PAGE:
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What Topics Should You Expect on the IBCLC Exam?

Woman sitting at a library writing while studying.

Are you taking the IBCLC exam for the first time? Or, are you recertifying by exam? In either case, you might be wondering what about what topics could appear on the exam, or if there are new answers to familiar topics. Here are some ideas for what to expect on the IBCLC exam.

Pump and feed

Here in the United States, there is seemingly an epidemic of full-time pumping for healthy, term infants who can suckle. I’d be stunned if pumping was not put on the IBCLC exam this year.

I’ve addressed details of “pump and feed” elsewhere. And I’ve interviewed a leading researcher for this topic on my podcast. I suspect this will break down into:

Truthfully, if I were testing this year (which I’m not!), I’d expect to be pummeled with questions about “pump and feed.”

Microbiobiome and gut hormones

Seemingly everyone these days is talking about the microbiome. I’ve addressed that in several places, including a post, an interview with Dr. Kirsty Le Doare, and an interview with author and filmmaker Toni Harman.

I continue to be surprised that this topic hasn’t shown up yet, so I’m guessing it’s a topic to expect on the IBCLC exam.

Even the phrase “gut hormones” wasn’t on my radar 10 years ago! But in the past few years, I’ve dedicated an entire page in the manual of my comprehensive Lactation Education Course about gut hormones. I cover gastrin, somatostatin, glucocorticoid, cholecystokinin (CCK), and more. Be prepared to have a general idea of what these hormones accomplish.

Bariatric surgery

I’ve never yet seen bariatric surgery on the IBCLC exam, but it’s a topic that could likely appear on the exam.

This goes along with the idea of body image. More than 80% of people who undergo bariatric surgery are women.

I wrote a post on this and conducted an interview with Dr. Allison Childress. I’m sure you would not have seen bariatric surgery on the IBCLC exam 10 years ago but I’d be willing to bet money that, sooner or later, it will show up as an exam item. Eating disorders might also be something to expect on the IBCLC exam.

Exercise and sports

Can’t believe it hasn’t shown up yet. At least not for me, and I’ve successfully taken the exam five times.

The American Heart Association now recommends that adults have at least 150 minutes of moderate exercise each week. Mothers are also adults — and those who try to comply with this recommendation have raised real-life questions to me. So, don’t be surprised if such questions are on the exam. Listen while I give you much more information on exercise before, during and after pregnancy.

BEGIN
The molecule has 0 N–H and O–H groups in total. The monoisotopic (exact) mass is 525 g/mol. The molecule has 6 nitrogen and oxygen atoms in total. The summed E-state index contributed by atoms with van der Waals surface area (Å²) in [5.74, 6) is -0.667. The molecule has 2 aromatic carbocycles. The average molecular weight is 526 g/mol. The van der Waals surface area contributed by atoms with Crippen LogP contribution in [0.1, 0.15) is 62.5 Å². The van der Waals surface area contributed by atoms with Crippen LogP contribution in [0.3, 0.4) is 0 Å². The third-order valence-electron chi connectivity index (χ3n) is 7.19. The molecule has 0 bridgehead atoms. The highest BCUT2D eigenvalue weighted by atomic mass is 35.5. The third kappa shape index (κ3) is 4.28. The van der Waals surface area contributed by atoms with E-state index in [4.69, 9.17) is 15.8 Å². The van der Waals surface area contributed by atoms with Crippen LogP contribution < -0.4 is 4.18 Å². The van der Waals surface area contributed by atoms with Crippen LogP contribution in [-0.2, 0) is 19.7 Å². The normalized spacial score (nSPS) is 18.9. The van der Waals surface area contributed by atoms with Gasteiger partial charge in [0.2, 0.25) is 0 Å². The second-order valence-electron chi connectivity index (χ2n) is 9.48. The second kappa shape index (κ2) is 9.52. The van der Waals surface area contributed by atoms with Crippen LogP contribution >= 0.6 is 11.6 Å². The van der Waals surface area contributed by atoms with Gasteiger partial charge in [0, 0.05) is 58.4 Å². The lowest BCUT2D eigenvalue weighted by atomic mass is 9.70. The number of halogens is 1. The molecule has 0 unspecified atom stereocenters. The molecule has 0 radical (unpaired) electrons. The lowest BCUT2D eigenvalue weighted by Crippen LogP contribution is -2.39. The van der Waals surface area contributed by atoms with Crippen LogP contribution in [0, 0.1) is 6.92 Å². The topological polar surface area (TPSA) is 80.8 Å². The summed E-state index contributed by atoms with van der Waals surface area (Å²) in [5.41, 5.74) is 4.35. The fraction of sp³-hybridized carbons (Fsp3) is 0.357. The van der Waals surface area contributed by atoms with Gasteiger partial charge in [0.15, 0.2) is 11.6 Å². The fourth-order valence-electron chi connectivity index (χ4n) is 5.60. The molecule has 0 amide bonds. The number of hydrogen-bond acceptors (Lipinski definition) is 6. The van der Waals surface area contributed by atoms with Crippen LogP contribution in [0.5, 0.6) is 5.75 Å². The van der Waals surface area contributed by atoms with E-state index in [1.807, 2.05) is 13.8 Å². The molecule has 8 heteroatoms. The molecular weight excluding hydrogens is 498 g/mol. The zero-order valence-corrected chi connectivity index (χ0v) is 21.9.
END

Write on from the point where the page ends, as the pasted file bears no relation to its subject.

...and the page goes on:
Breast reduction and augmentation

Breast reduction surgery is nothing new. In fact, some 30 years ago I lived across from a neighbor who was a breast surgeon who had performed many of them.

Lately, however, it seems to me that there is an increasing need to counsel those who have had previous breast surgery, and then later, tried to lactate. One of my most popular blog posts addresses some of the big questions, and readers have added even more questions.

I think it’s a topic that you should expect on the IBCLC exam, so be fully prepared on the topic.


The World Health Organization came out and said, any breastfeeding is better than none and go ahead and breastfeed if in doubt (more elaborate than that, but that’s the gist of it).

In past years, that has not been their message. Check out my short course that offers CERPs on this topic.

Stay tuned for part two where I’ll highlight a few more topics I fully expect to see on the IBCLC exam.

What do you expect on the IBCLC exam this year? Below, share your thoughts with other test-takers!

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  1. Kimberly Cook

    The thing I was most surprised about was the communication questions. I work as an NFP nurse so open ended questions and MI are familiar to me but many questions seemed to be based on what would you say next to the patient? the easy answer, tell me more. Often as nurses, we want to get the facts, so start asking them questions. But the first statement should usually be a more open ended question. I took test in 2020. Also if you can take at a testing center, I recommend you do so. Remote testing was a nightmare for me and took 7 1/2 hours.

    • Marie Biancuzzo

      Kim, yes, I agree, there seems to be a heavy emphasis on Communication. I do offer a 5-hour communication course but many people aren’t interested because they think, “oh, I’m good at talking to people” so they seek a more “interesting” course. Trouble is, most of the communication test items I’ve encountered are more about listening, and not much about talking! I find that nurses have the toughest time with the communication questions because, as you say, we were all trained to get the facts, and solve the problem! I’d encourage test-takers to carefully read my post on this topic. On remote testing, yes, I wrote a post on that; let me know what you think of it!

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